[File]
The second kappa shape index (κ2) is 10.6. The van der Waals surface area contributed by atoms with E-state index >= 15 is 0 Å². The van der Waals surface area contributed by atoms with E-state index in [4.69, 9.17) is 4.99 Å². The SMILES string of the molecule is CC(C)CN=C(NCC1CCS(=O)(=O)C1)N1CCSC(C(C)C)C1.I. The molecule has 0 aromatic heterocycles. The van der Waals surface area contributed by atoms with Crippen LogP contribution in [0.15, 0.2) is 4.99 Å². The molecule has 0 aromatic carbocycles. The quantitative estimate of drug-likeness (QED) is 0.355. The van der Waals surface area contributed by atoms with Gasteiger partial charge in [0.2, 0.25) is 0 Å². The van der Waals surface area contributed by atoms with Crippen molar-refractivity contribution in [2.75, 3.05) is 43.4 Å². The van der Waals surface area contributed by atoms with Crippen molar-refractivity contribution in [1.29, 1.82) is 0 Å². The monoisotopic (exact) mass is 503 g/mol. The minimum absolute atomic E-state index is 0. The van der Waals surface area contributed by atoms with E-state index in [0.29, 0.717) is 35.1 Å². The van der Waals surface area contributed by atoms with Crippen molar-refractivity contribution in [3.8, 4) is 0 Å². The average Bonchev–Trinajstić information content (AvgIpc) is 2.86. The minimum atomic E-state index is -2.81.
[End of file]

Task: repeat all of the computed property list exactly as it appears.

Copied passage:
The second kappa shape index (κ2) is 10.6. The van der Waals surface area contributed by atoms with E-state index >= 15 is 0 Å². The van der Waals surface area contributed by atoms with E-state index in [4.69, 9.17) is 4.99 Å². The SMILES string of the molecule is CC(C)CN=C(NCC1CCS(=O)(=O)C1)N1CCSC(C(C)C)C1.I. The molecule has 0 aromatic heterocycles. The van der Waals surface area contributed by atoms with Crippen LogP contribution in [0.15, 0.2) is 4.99 Å². The molecule has 0 aromatic carbocycles. The quantitative estimate of drug-likeness (QED) is 0.355. The van der Waals surface area contributed by atoms with Gasteiger partial charge in [0.2, 0.25) is 0 Å². The van der Waals surface area contributed by atoms with Crippen molar-refractivity contribution in [2.75, 3.05) is 43.4 Å². The van der Waals surface area contributed by atoms with Crippen molar-refractivity contribution in [1.29, 1.82) is 0 Å². The monoisotopic (exact) mass is 503 g/mol. The minimum absolute atomic E-state index is 0. The van der Waals surface area contributed by atoms with E-state index in [0.29, 0.717) is 35.1 Å². The van der Waals surface area contributed by atoms with Crippen molar-refractivity contribution in [3.8, 4) is 0 Å². The average Bonchev–Trinajstić information content (AvgIpc) is 2.86. The minimum atomic E-state index is -2.81.